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Aetobatus narinari
Family: Aetobatidae

Description: Diamond-shaped pectoral disc with a protruding, flattened snout. Deep blue or black pectoral side with white spots, rings and dashes distributed throughout. Ventral side is white with some grey patches. Pectoral wings extend nearly twice as wide as they are long, with angled lateral edges. Snout is shaped like a beak or a shovel. Small dorsal fin located at the base of the tail, slightly in front of stinging spines. Whip-like tail that can be up to three times as long as the width of the pectoral disc.

Distribution and Habitat: Found throughout the Atlantic ocean in tropical to warm temperate waters. On the western side of the Atlantic, whitespotted eagle rays range from North Carolina (USA) to Rio de Janeiro (Brazil). Benthopelagic species found over the continental shelf, often occurs in lagoons, estuaries, coral reefs and open water. Depth ranges from 0 m to 60 m.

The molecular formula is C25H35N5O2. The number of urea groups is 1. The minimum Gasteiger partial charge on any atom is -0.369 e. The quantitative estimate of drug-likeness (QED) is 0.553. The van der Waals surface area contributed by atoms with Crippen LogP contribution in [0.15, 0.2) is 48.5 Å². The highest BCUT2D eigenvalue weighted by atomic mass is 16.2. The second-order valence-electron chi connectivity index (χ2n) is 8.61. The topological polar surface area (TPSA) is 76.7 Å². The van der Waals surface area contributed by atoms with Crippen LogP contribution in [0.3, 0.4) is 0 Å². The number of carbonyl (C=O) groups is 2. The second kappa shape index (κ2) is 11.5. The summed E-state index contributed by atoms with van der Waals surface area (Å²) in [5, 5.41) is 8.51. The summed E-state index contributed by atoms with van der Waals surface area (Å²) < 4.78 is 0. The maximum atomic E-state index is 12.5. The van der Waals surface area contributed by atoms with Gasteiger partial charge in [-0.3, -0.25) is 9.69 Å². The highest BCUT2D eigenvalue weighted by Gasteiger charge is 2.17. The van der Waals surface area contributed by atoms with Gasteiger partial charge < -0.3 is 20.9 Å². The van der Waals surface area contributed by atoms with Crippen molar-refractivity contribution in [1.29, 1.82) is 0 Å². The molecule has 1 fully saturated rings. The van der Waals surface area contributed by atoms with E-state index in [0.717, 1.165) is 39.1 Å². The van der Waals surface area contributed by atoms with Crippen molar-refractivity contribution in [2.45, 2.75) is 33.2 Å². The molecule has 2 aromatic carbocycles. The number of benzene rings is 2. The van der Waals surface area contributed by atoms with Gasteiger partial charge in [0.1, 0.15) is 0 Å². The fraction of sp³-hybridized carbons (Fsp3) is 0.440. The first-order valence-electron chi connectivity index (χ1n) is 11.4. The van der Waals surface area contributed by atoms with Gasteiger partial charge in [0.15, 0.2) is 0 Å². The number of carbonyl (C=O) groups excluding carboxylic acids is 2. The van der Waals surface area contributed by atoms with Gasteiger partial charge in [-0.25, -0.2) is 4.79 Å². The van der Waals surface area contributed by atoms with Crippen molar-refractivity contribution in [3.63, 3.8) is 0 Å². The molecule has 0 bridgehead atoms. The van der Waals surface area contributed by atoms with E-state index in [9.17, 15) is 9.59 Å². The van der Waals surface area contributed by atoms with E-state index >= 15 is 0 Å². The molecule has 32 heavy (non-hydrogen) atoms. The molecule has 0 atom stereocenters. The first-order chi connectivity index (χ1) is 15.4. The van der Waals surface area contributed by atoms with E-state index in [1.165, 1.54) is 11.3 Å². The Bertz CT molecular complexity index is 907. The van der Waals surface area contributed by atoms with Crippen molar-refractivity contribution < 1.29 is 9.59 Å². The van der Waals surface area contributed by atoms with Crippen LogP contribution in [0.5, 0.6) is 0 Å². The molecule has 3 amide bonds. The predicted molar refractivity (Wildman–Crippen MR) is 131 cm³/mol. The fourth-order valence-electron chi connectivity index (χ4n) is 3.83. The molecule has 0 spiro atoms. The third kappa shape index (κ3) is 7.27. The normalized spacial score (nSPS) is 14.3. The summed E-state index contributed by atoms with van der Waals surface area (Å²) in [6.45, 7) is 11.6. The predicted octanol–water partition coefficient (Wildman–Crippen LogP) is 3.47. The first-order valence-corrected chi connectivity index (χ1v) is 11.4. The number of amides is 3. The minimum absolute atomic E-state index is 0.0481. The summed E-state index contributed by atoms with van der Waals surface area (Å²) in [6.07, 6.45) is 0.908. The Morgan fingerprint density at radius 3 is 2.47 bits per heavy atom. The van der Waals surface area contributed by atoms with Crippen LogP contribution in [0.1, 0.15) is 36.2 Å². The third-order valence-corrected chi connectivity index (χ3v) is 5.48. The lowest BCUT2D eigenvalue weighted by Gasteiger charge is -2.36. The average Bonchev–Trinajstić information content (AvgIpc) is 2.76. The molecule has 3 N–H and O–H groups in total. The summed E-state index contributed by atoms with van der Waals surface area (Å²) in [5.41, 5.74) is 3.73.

Size: Maximum recorded size is 230 cm disc width. Size at birth of 18-36 cm disc width.

Reproduction: Matrotrophic viviparous. Litter size of 1-5 pups with a gestation period of 12 months. Males mature at a disc width of 127-129 cm, while females mature at a disc width of 134.9 cm.

Lifespan: Unknown.

Diet: Worms, bivalve and gastropod mollusks, cephalopods, crustaceans and fish.

IUCN Status: Endangered as July 2020.

Human Pressures: Caught as bycatch in commercial and artisanal fisheries on net-like fishing gear such as gillnets. Throughout their range, some areas have a lack of fisheries restrictions, resulting in higher catch rates due to overexploitation. They are a popular aquarium species so are at risk from aquarium trade. Additional threats include pollution, dredging, and habitat loss.

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